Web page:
BY: ELIJAH BASSETT
With the growing popularity of 3D printing lately, it was only a matter of time before someone tried something crazy. But the crazy part here is that they actually succeeded. In Madrid, architects and engineers from the Institute for Advanced Architecture of Catalonia (IAAC) recently managed to print out an entire bridge, and it bodes well for the growing field of 3D-printed architecture.
The 40-foot long bridge stands in a park in a city called Alcobendas, south of Madrid, and it is totally open to the public. The IAAC says the bridge “responds to the challenges posed by the legislation,” and attributes its structural integrity to its design, which let them “reflect the complexities of nature’s forms.” It also allowed them to “optimize the distribution of materials and minimize the amount of waste by recycling the raw material during manufacture.”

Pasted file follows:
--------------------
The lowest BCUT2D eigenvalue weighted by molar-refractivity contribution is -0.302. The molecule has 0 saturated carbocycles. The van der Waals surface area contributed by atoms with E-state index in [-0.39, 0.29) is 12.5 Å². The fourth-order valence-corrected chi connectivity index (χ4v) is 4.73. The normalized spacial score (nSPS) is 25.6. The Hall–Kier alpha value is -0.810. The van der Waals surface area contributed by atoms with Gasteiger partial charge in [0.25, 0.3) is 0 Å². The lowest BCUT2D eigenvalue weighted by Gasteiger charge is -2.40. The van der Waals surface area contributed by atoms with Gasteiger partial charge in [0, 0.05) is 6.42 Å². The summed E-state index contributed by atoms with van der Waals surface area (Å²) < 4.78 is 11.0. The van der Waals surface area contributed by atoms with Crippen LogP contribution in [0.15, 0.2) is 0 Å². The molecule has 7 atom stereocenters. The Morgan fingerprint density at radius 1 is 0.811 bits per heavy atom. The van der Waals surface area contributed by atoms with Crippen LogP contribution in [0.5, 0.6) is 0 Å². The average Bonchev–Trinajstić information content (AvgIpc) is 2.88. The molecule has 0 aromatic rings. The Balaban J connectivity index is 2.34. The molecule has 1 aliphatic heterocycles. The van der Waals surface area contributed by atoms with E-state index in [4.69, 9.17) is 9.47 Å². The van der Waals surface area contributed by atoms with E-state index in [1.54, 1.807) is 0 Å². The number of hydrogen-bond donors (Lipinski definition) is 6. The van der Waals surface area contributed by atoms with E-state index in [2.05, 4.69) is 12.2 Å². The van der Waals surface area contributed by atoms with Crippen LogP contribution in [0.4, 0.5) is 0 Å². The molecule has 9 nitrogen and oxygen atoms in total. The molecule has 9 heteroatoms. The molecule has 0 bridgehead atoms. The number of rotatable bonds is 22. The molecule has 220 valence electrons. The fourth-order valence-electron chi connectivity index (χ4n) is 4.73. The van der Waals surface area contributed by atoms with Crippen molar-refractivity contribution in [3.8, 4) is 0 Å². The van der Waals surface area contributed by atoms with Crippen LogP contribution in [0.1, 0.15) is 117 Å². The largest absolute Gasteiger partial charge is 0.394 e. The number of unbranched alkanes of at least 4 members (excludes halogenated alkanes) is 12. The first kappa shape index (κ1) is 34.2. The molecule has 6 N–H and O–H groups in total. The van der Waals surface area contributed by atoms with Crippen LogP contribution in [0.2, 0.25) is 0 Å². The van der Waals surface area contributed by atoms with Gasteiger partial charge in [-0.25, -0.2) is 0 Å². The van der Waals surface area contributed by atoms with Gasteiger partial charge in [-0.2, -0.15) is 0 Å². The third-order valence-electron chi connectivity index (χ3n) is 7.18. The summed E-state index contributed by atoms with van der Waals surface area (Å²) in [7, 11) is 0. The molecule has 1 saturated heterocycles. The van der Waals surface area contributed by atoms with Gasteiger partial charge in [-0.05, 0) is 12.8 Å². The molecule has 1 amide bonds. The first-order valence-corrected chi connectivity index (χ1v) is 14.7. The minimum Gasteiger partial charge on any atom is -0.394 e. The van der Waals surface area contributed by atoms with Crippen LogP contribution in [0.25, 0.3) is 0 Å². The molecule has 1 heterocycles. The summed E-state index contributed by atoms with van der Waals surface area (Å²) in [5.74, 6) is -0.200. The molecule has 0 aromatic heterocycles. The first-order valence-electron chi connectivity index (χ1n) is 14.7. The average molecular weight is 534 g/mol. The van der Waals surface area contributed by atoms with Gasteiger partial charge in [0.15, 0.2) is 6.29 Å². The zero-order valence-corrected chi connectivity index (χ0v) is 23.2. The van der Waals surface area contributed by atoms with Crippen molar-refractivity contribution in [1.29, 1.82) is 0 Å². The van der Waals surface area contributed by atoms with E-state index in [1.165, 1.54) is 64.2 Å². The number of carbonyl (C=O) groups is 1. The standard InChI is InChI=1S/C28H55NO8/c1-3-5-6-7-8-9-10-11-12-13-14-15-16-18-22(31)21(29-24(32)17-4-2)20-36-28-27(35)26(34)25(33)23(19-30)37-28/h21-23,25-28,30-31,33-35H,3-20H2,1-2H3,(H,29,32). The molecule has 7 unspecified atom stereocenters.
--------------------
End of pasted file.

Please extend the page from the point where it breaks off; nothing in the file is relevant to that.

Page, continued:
The result is a piece of architecture that almost looks like something out of science fiction. But although the IAAC made the first ever 3D printed bridge, they aren’t the only people driving progress in the field of 3D-printed architecture. One of their collaborators, Enrico Dini, has also built a name for himself by creating a prototype for a printer that can build houses.
The printer, called D-shape, binds sand together to make stone in whatever shape is required by the project. According to Shapeways, the materials to make the stone cost more than concrete would, but the reduced manual labour makes up for it, not to mention the CO2 emissions prevented by not making actual concrete.
Although this technology obviously hasn’t been widely embraced by the mainstream yet, every time people like Enrico Dini or the IAAC demonstrate its potential for both artistic and practical pursuits, we get closer to a radical shift in the way we see architecture.